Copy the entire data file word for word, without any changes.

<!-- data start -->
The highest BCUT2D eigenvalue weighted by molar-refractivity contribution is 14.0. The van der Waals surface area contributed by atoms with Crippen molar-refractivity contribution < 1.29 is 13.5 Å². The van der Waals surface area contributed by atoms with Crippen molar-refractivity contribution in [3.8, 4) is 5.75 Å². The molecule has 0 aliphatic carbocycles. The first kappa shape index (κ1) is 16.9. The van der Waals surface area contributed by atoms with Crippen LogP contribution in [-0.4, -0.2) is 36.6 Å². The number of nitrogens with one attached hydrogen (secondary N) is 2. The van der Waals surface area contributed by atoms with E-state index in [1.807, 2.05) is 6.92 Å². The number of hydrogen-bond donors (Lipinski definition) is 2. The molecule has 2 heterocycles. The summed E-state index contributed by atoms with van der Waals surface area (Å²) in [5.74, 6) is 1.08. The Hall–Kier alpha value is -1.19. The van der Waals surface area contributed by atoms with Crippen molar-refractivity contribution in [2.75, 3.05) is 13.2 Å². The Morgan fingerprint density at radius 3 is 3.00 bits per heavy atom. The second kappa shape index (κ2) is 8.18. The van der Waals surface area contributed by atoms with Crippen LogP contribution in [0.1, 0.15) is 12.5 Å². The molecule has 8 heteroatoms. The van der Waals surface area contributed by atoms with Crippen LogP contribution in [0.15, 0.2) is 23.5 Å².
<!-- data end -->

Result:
The highest BCUT2D eigenvalue weighted by molar-refractivity contribution is 14.0. The van der Waals surface area contributed by atoms with Crippen molar-refractivity contribution < 1.29 is 13.5 Å². The van der Waals surface area contributed by atoms with Crippen molar-refractivity contribution in [3.8, 4) is 5.75 Å². The molecule has 0 aliphatic carbocycles. The first kappa shape index (κ1) is 16.9. The van der Waals surface area contributed by atoms with Crippen LogP contribution in [-0.4, -0.2) is 36.6 Å². The number of nitrogens with one attached hydrogen (secondary N) is 2. The van der Waals surface area contributed by atoms with E-state index in [1.807, 2.05) is 6.92 Å². The number of hydrogen-bond donors (Lipinski definition) is 2. The molecule has 2 heterocycles. The summed E-state index contributed by atoms with van der Waals surface area (Å²) in [5.74, 6) is 1.08. The Hall–Kier alpha value is -1.19. The van der Waals surface area contributed by atoms with Crippen molar-refractivity contribution in [2.75, 3.05) is 13.2 Å². The Morgan fingerprint density at radius 3 is 3.00 bits per heavy atom. The second kappa shape index (κ2) is 8.18. The van der Waals surface area contributed by atoms with Crippen LogP contribution in [0.1, 0.15) is 12.5 Å². The molecule has 8 heteroatoms. The van der Waals surface area contributed by atoms with Crippen LogP contribution in [0.15, 0.2) is 23.5 Å².